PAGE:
Vyper also removes certain features that Solidity contains, such as operator overloading, modifiers and class inheritance. While these features have traditionally helped developers create better architecture and design, they also provide avenues for cybercriminals and corrupt developers to hide malicious code. Today’s headlines around improperly designed smart contracts and exchange hacks accentuate the need for security within smart contract coding itself. Vyper’s approach prioritizes security and therefore could improve the likelihood of long-term smart contract adoption on Ethereum. Smart contract integrity that is verifiable through human-readable and auditable code will be paramount in enabling smart contracts to replace, for example, lengthy legal documents. In this sense, Vyper’s simplification of coding language and improvement in security could eventually help to secure Ethereum’s future.
To be successful, Ethereum must provide economic incentives for people to allocate their computers’ processing power to Ethereum. In the existing POW system, that incentive comes in the form of miners solving complex cryptographic puzzles for the chance to receive Ether payment. Meanwhile, their computers are simultaneously verifying new transaction blocks to maintain the blockchain’s consensus, an approach that has several well-documented drawbacks.
Expanding upon our description of POS and POW in Part II: Return to Classic, solving these POW cryptographic puzzles requires an exorbitant amount of electrical power. The mining of Ether alone consumes about $1.2 billion in electricity per year.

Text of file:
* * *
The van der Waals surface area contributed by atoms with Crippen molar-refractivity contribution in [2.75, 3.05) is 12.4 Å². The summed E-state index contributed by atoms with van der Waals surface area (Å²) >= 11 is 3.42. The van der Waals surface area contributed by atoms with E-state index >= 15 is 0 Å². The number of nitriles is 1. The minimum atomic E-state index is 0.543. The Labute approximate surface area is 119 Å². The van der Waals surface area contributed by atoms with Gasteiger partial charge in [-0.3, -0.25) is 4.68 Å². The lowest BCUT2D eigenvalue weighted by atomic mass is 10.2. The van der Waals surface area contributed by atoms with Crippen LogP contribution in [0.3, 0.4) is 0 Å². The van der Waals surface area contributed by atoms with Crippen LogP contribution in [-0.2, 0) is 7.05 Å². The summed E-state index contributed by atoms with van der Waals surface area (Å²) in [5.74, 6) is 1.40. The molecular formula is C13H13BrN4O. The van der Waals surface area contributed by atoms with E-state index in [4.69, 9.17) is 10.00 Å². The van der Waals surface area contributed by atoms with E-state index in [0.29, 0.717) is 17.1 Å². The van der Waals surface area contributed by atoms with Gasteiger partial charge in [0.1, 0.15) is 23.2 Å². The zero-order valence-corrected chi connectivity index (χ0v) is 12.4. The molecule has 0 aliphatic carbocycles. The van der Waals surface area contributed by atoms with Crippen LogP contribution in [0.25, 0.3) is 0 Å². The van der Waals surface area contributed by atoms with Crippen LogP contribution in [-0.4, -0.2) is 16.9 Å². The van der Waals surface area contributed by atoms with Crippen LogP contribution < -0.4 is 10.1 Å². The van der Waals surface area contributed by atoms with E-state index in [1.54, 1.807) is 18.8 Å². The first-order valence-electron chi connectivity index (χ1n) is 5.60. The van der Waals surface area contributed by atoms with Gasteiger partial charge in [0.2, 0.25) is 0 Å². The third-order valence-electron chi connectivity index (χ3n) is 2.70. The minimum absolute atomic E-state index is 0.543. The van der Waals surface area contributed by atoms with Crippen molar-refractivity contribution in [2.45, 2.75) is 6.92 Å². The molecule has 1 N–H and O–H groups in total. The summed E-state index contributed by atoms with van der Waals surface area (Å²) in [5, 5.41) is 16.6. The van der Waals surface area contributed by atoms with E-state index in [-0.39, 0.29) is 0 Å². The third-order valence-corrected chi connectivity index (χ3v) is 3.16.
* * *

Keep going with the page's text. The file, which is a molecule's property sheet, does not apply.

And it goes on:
“The top 500 most powerful supercomputers on Earth combined only have 4% of the processing power of the Ethereum network, which wastes 99.99999999999997% of its energy hashing random numbers.”
Ethereum aims to address this potentially unsustainable construct by moving to Casper’s POS system, which uses much less energy through its staking process.
POW mining is centralized because of barriers to entry created by the high computing power needed to be profitable. Regular desktop computers do not have the specialized, advanced, and expensive hardware to realistically compete. This has led to mining pools, or networks of computers that aggregate mining power in order to collectively reap crypto rewards, which are then shared between participants. Proponents of POS argue that it will help decentralize the mining process because prohibitive processing power requirements will be eliminated, allowing smaller validators to thrive alongside larger ones.
Additionally, when a validator stakes more coins during the POS consensus process, a reward proportionately large compared to the validator’s stake in the total Ether pool is received. This is different from POW, where laying out additional capital can theoretically create disproportionate advantage through acquisition of better mining equipment relative to the community’s equipment. In this regard, POS inherently encompasses a hedge against further centralization risks related to quantum computing breakthroughs.